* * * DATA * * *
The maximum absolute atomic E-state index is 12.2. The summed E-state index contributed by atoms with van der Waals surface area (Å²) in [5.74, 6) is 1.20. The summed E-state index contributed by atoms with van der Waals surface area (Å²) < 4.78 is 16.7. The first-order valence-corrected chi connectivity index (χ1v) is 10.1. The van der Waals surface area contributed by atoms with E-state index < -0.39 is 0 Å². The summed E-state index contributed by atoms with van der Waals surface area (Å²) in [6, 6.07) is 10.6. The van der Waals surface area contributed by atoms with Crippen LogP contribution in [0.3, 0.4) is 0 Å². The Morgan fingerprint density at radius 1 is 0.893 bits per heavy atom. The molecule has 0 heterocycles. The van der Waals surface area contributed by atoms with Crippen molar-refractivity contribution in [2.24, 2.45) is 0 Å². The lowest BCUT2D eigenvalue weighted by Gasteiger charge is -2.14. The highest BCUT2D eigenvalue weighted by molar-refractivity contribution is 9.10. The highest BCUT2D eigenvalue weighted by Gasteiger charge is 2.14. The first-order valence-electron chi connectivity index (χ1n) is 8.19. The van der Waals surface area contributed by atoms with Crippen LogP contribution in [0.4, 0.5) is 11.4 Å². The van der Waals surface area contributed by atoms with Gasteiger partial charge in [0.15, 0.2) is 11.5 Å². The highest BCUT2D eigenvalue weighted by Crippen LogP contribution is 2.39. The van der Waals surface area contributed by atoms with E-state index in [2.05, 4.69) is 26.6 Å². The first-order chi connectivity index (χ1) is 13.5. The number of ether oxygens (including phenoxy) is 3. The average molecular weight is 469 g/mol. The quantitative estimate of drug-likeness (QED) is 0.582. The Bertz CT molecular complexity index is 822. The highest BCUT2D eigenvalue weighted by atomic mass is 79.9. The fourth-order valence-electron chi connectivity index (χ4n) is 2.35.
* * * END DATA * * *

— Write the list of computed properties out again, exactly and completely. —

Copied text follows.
The maximum absolute atomic E-state index is 12.2. The summed E-state index contributed by atoms with van der Waals surface area (Å²) in [5.74, 6) is 1.20. The summed E-state index contributed by atoms with van der Waals surface area (Å²) < 4.78 is 16.7. The first-order valence-corrected chi connectivity index (χ1v) is 10.1. The van der Waals surface area contributed by atoms with E-state index < -0.39 is 0 Å². The summed E-state index contributed by atoms with van der Waals surface area (Å²) in [6, 6.07) is 10.6. The van der Waals surface area contributed by atoms with Crippen LogP contribution in [0.3, 0.4) is 0 Å². The Morgan fingerprint density at radius 1 is 0.893 bits per heavy atom. The molecule has 0 heterocycles. The van der Waals surface area contributed by atoms with Crippen molar-refractivity contribution in [2.24, 2.45) is 0 Å². The lowest BCUT2D eigenvalue weighted by Gasteiger charge is -2.14. The highest BCUT2D eigenvalue weighted by molar-refractivity contribution is 9.10. The highest BCUT2D eigenvalue weighted by Gasteiger charge is 2.14. The first-order valence-electron chi connectivity index (χ1n) is 8.19. The van der Waals surface area contributed by atoms with Crippen LogP contribution in [0.4, 0.5) is 11.4 Å². The van der Waals surface area contributed by atoms with Gasteiger partial charge in [0.15, 0.2) is 11.5 Å². The highest BCUT2D eigenvalue weighted by Crippen LogP contribution is 2.39. The van der Waals surface area contributed by atoms with E-state index in [2.05, 4.69) is 26.6 Å². The first-order chi connectivity index (χ1) is 13.5. The number of ether oxygens (including phenoxy) is 3. The average molecular weight is 469 g/mol. The quantitative estimate of drug-likeness (QED) is 0.582. The Bertz CT molecular complexity index is 822. The highest BCUT2D eigenvalue weighted by atomic mass is 79.9. The fourth-order valence-electron chi connectivity index (χ4n) is 2.35.